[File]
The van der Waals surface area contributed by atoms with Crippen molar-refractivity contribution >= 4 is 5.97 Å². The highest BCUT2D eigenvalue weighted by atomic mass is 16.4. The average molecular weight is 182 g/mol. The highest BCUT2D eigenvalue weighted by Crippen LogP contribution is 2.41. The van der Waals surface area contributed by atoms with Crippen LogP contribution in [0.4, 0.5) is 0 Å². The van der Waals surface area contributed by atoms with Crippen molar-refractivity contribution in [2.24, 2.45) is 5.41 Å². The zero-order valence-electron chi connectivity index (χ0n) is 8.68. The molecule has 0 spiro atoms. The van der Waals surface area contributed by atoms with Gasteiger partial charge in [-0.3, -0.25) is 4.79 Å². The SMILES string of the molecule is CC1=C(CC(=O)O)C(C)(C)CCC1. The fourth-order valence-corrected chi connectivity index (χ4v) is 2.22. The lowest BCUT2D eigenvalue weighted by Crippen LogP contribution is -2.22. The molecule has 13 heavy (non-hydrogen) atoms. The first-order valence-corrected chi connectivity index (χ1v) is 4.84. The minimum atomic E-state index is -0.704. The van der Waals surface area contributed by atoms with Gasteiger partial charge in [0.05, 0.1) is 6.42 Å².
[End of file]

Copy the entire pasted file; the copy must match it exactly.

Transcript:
The van der Waals surface area contributed by atoms with Crippen molar-refractivity contribution >= 4 is 5.97 Å². The highest BCUT2D eigenvalue weighted by atomic mass is 16.4. The average molecular weight is 182 g/mol. The highest BCUT2D eigenvalue weighted by Crippen LogP contribution is 2.41. The van der Waals surface area contributed by atoms with Crippen LogP contribution in [0.4, 0.5) is 0 Å². The van der Waals surface area contributed by atoms with Crippen molar-refractivity contribution in [2.24, 2.45) is 5.41 Å². The zero-order valence-electron chi connectivity index (χ0n) is 8.68. The molecule has 0 spiro atoms. The van der Waals surface area contributed by atoms with Gasteiger partial charge in [-0.3, -0.25) is 4.79 Å². The SMILES string of the molecule is CC1=C(CC(=O)O)C(C)(C)CCC1. The fourth-order valence-corrected chi connectivity index (χ4v) is 2.22. The lowest BCUT2D eigenvalue weighted by Crippen LogP contribution is -2.22. The molecule has 13 heavy (non-hydrogen) atoms. The first-order valence-corrected chi connectivity index (χ1v) is 4.84. The minimum atomic E-state index is -0.704. The van der Waals surface area contributed by atoms with Gasteiger partial charge in [0.05, 0.1) is 6.42 Å².